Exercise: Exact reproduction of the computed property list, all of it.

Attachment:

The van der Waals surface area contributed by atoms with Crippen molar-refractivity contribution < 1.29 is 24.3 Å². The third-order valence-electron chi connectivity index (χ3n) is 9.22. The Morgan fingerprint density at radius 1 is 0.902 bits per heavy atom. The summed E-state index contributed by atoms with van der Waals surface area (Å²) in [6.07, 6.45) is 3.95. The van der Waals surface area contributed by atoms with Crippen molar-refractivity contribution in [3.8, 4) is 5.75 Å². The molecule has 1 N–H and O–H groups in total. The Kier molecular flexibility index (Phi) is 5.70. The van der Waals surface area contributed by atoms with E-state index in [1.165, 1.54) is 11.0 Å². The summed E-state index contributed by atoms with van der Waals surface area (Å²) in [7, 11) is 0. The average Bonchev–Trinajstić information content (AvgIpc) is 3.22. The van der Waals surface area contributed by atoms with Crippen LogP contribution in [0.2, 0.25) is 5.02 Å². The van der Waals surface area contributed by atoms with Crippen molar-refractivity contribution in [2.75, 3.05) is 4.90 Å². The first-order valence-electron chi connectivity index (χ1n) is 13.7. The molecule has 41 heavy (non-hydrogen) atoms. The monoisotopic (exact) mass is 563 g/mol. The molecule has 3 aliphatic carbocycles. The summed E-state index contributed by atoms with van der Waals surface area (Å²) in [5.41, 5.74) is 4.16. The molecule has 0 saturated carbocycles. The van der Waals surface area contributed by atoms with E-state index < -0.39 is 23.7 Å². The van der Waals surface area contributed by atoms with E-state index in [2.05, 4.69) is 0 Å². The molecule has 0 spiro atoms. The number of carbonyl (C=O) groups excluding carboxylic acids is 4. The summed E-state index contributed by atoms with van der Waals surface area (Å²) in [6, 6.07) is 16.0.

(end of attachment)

The van der Waals surface area contributed by atoms with Crippen molar-refractivity contribution < 1.29 is 24.3 Å². The third-order valence-electron chi connectivity index (χ3n) is 9.22. The Morgan fingerprint density at radius 1 is 0.902 bits per heavy atom. The summed E-state index contributed by atoms with van der Waals surface area (Å²) in [6.07, 6.45) is 3.95. The van der Waals surface area contributed by atoms with Crippen molar-refractivity contribution in [3.8, 4) is 5.75 Å². The molecule has 1 N–H and O–H groups in total. The Kier molecular flexibility index (Phi) is 5.70. The van der Waals surface area contributed by atoms with E-state index in [1.165, 1.54) is 11.0 Å². The summed E-state index contributed by atoms with van der Waals surface area (Å²) in [7, 11) is 0. The average Bonchev–Trinajstić information content (AvgIpc) is 3.22. The van der Waals surface area contributed by atoms with Crippen LogP contribution in [0.2, 0.25) is 5.02 Å². The van der Waals surface area contributed by atoms with Crippen molar-refractivity contribution in [2.75, 3.05) is 4.90 Å². The first-order valence-electron chi connectivity index (χ1n) is 13.7. The molecule has 41 heavy (non-hydrogen) atoms. The monoisotopic (exact) mass is 563 g/mol. The molecule has 3 aliphatic carbocycles. The summed E-state index contributed by atoms with van der Waals surface area (Å²) in [5.41, 5.74) is 4.16. The molecule has 0 saturated carbocycles. The van der Waals surface area contributed by atoms with E-state index < -0.39 is 23.7 Å². The van der Waals surface area contributed by atoms with E-state index in [2.05, 4.69) is 0 Å². The molecule has 0 spiro atoms. The number of carbonyl (C=O) groups excluding carboxylic acids is 4. The summed E-state index contributed by atoms with van der Waals surface area (Å²) in [6, 6.07) is 16.0.